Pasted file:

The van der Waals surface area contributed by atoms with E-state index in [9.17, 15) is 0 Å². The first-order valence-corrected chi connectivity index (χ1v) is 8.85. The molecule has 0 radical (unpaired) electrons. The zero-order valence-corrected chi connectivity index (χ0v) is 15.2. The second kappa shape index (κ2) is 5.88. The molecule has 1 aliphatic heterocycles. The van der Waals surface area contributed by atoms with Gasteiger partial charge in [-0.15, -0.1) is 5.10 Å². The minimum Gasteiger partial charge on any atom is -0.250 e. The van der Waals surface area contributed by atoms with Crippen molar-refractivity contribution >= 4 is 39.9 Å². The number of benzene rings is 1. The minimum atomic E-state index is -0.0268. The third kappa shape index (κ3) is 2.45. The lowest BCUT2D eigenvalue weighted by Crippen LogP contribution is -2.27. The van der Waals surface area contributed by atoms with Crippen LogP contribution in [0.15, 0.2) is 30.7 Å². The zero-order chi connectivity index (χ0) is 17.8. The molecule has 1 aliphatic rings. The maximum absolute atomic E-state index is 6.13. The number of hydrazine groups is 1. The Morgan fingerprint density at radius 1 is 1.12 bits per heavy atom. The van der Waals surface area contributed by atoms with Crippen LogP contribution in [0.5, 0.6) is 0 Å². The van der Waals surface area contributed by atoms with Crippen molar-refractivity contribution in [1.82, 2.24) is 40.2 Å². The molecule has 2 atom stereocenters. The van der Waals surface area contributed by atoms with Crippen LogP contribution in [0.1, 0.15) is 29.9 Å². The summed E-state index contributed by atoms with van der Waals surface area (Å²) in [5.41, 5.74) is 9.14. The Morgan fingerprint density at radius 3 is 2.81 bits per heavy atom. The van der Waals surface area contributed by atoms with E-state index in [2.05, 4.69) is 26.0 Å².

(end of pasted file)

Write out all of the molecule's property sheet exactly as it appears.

The van der Waals surface area contributed by atoms with E-state index in [9.17, 15) is 0 Å². The first-order valence-corrected chi connectivity index (χ1v) is 8.85. The molecule has 0 radical (unpaired) electrons. The zero-order valence-corrected chi connectivity index (χ0v) is 15.2. The second kappa shape index (κ2) is 5.88. The molecule has 1 aliphatic heterocycles. The van der Waals surface area contributed by atoms with Gasteiger partial charge in [-0.15, -0.1) is 5.10 Å². The minimum Gasteiger partial charge on any atom is -0.250 e. The van der Waals surface area contributed by atoms with Crippen molar-refractivity contribution >= 4 is 39.9 Å². The number of benzene rings is 1. The minimum atomic E-state index is -0.0268. The third kappa shape index (κ3) is 2.45. The lowest BCUT2D eigenvalue weighted by Crippen LogP contribution is -2.27. The van der Waals surface area contributed by atoms with Crippen LogP contribution in [0.15, 0.2) is 30.7 Å². The zero-order chi connectivity index (χ0) is 17.8. The molecule has 1 aliphatic rings. The maximum absolute atomic E-state index is 6.13. The number of hydrazine groups is 1. The Morgan fingerprint density at radius 1 is 1.12 bits per heavy atom. The van der Waals surface area contributed by atoms with Crippen LogP contribution in [0.5, 0.6) is 0 Å². The van der Waals surface area contributed by atoms with Crippen molar-refractivity contribution in [1.82, 2.24) is 40.2 Å². The molecule has 2 atom stereocenters. The van der Waals surface area contributed by atoms with Crippen LogP contribution in [0.1, 0.15) is 29.9 Å². The summed E-state index contributed by atoms with van der Waals surface area (Å²) in [5.41, 5.74) is 9.14. The Morgan fingerprint density at radius 3 is 2.81 bits per heavy atom. The van der Waals surface area contributed by atoms with E-state index in [2.05, 4.69) is 26.0 Å².